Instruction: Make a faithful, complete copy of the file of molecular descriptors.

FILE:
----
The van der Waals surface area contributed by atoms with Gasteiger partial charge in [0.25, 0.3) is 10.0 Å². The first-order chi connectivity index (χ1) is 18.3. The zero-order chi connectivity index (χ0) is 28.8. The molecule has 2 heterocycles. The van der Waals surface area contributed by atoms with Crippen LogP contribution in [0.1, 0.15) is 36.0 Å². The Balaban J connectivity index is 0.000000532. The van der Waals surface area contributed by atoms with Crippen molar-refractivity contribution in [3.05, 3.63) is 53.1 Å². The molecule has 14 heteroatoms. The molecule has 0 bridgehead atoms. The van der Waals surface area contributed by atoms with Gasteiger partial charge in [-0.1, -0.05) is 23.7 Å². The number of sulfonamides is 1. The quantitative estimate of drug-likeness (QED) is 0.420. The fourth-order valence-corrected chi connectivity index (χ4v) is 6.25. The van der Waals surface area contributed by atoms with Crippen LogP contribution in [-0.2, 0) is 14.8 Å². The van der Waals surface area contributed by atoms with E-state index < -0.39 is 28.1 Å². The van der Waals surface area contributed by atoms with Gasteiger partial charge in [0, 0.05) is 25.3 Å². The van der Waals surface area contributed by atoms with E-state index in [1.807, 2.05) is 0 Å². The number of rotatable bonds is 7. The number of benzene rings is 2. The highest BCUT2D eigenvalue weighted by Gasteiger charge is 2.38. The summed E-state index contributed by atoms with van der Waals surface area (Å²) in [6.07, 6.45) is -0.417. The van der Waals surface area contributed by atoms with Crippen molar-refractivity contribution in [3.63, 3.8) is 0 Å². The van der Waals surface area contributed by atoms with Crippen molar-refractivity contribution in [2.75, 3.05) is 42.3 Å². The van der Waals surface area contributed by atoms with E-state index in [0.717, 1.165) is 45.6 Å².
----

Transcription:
The van der Waals surface area contributed by atoms with Gasteiger partial charge in [0.25, 0.3) is 10.0 Å². The first-order chi connectivity index (χ1) is 18.3. The zero-order chi connectivity index (χ0) is 28.8. The molecule has 2 heterocycles. The van der Waals surface area contributed by atoms with Crippen LogP contribution in [0.1, 0.15) is 36.0 Å². The Balaban J connectivity index is 0.000000532. The van der Waals surface area contributed by atoms with Crippen molar-refractivity contribution in [3.05, 3.63) is 53.1 Å². The molecule has 14 heteroatoms. The molecule has 0 bridgehead atoms. The van der Waals surface area contributed by atoms with Gasteiger partial charge in [-0.1, -0.05) is 23.7 Å². The number of sulfonamides is 1. The quantitative estimate of drug-likeness (QED) is 0.420. The fourth-order valence-corrected chi connectivity index (χ4v) is 6.25. The van der Waals surface area contributed by atoms with Crippen LogP contribution in [-0.2, 0) is 14.8 Å². The van der Waals surface area contributed by atoms with E-state index < -0.39 is 28.1 Å². The van der Waals surface area contributed by atoms with Gasteiger partial charge in [0, 0.05) is 25.3 Å². The van der Waals surface area contributed by atoms with E-state index in [1.807, 2.05) is 0 Å². The number of rotatable bonds is 7. The number of benzene rings is 2. The highest BCUT2D eigenvalue weighted by Gasteiger charge is 2.38. The summed E-state index contributed by atoms with van der Waals surface area (Å²) in [6.07, 6.45) is -0.417. The van der Waals surface area contributed by atoms with Crippen molar-refractivity contribution in [3.63, 3.8) is 0 Å². The van der Waals surface area contributed by atoms with Crippen molar-refractivity contribution in [2.75, 3.05) is 42.3 Å². The van der Waals surface area contributed by atoms with E-state index in [0.717, 1.165) is 45.6 Å².